Due to individual circumstances, every court case is different from each other. For this reason, there is a unified resolution is not possible for every case. Often in a few court cases, some legal question arises that requires further clarification from the high court. When a subordinate court refers the question to the high court, it is commonly known as a reference.
The objectivity of the reference is to get clarification from the high court before passing out any judgment on the court case. It helps the court avoiding errors in the judgment. Here the high court holds the right to interpret the legislative provision.
However, the subordinate court con not refers to every case to the high court. The case must fulfill some requirements before it goes for reference. The high court has the authority to alter or cancel any decree made by the court.
Only the civil judicature can refer to a case. It can be done on the appeal of a party or the court can also do this under the “suo motu” process. However, a persona designate or a tribunal does not hold the right of reference.
What is Review?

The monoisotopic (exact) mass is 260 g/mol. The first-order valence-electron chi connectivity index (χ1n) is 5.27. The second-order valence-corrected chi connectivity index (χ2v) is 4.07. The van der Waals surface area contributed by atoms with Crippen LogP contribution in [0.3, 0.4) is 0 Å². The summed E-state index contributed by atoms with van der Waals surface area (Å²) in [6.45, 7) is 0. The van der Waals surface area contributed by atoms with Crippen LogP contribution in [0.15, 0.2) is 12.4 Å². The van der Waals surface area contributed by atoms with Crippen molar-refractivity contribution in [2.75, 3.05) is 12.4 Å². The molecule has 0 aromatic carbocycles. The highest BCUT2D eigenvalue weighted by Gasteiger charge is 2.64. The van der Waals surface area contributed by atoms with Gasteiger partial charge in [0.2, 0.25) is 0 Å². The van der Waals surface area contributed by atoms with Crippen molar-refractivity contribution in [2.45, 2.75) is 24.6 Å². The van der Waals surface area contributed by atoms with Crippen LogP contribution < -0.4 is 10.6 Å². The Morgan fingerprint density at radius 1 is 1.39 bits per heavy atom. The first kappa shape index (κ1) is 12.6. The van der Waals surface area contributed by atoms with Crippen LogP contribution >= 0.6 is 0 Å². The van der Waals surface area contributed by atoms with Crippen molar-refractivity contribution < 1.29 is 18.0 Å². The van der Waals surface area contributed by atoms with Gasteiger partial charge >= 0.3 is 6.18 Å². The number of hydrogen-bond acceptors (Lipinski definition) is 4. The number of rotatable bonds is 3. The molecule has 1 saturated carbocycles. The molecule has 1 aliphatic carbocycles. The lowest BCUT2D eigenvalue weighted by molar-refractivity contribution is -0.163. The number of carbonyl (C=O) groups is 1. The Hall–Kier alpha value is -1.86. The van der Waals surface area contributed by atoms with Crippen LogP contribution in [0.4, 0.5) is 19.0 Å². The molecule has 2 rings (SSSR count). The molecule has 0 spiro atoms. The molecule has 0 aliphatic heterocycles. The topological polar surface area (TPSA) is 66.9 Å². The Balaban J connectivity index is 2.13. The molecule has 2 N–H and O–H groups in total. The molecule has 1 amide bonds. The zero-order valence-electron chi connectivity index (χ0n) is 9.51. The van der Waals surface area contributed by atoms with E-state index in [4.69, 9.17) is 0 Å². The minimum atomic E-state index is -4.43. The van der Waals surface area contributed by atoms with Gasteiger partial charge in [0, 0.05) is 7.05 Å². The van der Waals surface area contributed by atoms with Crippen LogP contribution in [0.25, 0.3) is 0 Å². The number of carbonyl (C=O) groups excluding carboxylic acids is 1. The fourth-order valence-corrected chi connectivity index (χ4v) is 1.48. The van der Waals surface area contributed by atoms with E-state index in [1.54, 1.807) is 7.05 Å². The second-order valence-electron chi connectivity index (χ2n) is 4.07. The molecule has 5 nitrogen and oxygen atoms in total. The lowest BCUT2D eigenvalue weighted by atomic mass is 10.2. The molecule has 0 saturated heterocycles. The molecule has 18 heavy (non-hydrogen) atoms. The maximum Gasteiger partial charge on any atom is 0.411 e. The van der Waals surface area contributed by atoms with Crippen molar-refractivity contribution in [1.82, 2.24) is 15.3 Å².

The review is a judicial process by which the court re-examine the case. Normally it is the process done in the same court, where the same judge re-evaluates new evidence and legal errors.
According to the law, justice should be above all. Therefore, the court always tries to prevent misjudgments. The review is a process that allows the re-correction of human error so that an innocent person shouldn’t become a victim of it.
The review process can begin on a few grounds. To start the review process the case must have found evidence, error in any record, or any other important reasons.
The review process can only be made after the judgment or decree has been passed. After receiving the copy of judgment the aggrieved party is allowed to appeal for the review process with sufficient reasons.
To begin the review process the attorney must use the provision of Section 114 and Order 47 of the Civil Procedure Code.